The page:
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Sports: Say your prayers! Amen Corner's first hole gets even tougher with trees and mounds added

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AUGUSTA, Ga. – The No. 11 hole at Augusta National has traditionally been one of the longer and tougher holes there is at the Masters.

Daniel Berger looks over his shot from the pine straw on no. 11 during a practice round of the Masters at Augusta National Golf Club. © Rob Schumacher-USA TODAY Sports Daniel Berger looks over his shot from the pine straw on no. 11 during a practice round of the Masters at Augusta National Golf Club.

So what did the green jackets do to the first hole of Amen Co? They made it even longer. And tougher.

At 520 yards, the 11th is 15 yards longer than it used to be. The par-4 is also 10 yards longer than the par-5 13th. But that’s not what will create the problems.

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In years past, golfers could hit their tee shots down the right side of the fairway, giving them a clear line either to the green or just in front of it with their second shot. A mound in front of the green could even provide some assistance; hit it in the right spot, and the ball might run up to the putting surface.

Now there are a three large trees on the right side of the fairway. The one mound is now three.

“The tee shots may be slightly easier, but then it leaves you with a longer second shot in, and I think that's where the hole becomes a lot more difficult,” Rory McIlroy said Tuesday. “But the penalty for missing the second shot is greater than it was before. You've got that runoff on the right that, if you get to the middle, like say pin high with the middle of the green, that drop-off on the right side is significantly deeper than it used to be.

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“So, the miss really now is short right, sort of front edge, level with front edge of the green and just a little right, but that brings those mounds into play.”

The left side has its own challenges, with a pond in front of the green extended back, toward the tee, by about 10 yards. So it’s choose your own adventure, Augusta style: Trees and a series of valleys, or water.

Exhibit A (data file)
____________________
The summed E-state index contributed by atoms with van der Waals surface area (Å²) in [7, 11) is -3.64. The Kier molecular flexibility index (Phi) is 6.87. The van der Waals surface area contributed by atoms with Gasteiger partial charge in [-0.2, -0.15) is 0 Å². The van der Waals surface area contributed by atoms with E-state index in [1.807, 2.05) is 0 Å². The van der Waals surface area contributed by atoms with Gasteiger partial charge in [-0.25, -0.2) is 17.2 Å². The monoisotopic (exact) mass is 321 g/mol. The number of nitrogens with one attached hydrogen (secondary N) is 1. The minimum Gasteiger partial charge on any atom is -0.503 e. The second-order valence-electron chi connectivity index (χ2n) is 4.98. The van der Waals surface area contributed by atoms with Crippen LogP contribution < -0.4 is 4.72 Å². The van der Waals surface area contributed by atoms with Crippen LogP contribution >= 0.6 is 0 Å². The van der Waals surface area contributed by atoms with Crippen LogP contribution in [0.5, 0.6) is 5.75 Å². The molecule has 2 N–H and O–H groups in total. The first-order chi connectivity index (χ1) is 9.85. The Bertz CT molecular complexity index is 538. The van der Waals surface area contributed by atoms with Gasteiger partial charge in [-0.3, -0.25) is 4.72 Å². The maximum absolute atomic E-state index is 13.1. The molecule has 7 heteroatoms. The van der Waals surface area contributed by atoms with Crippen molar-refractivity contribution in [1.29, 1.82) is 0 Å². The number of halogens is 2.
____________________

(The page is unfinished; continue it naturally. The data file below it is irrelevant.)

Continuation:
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“I was kind of a little skeptical, and then I saw it,” Jordan Spieth said. “It's more so a second-shot hole now, which I think is great for that hole, and they made the miss to the right more severe. Which just in turn makes that second shot just a little bit harder.”

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Augusta National chairman Fred Ridley said Wednesday that the club reviews the course every year to make sure it still meets the “integrity of the design philosophies” of Bobby Jones and Alister MacKenzie. The changes to 11 should improve the strategy of playing the holes, Ridley said.

Justin Thomas wasn’t so sure.

“No. 11’s still hard,” he said. “It was hard before. It’s probably harder (now.)”

This article originally appeared on USA TODAY: Say your prayers! Amen Corner's first hole gets even tougher with trees and mounds added

New Mexico village seeks prayers as deadly wildfire rages .
With towering pine trees and cool mountain breezes, a pocket of southern New Mexico draws thousands of tourists and horse racing fans every summer. It's also a community that knows how devastating wildfire can be. It was a decade ago that fire ripped through part of the village of Ruidoso, putting the vacation spot on the map with the most destructive wildfire in New Mexico's recorded history when more than 240 homes burned and nearly 70 square miles (181 square kilometers) of forest were blackened by a lightning-sparked blaze.

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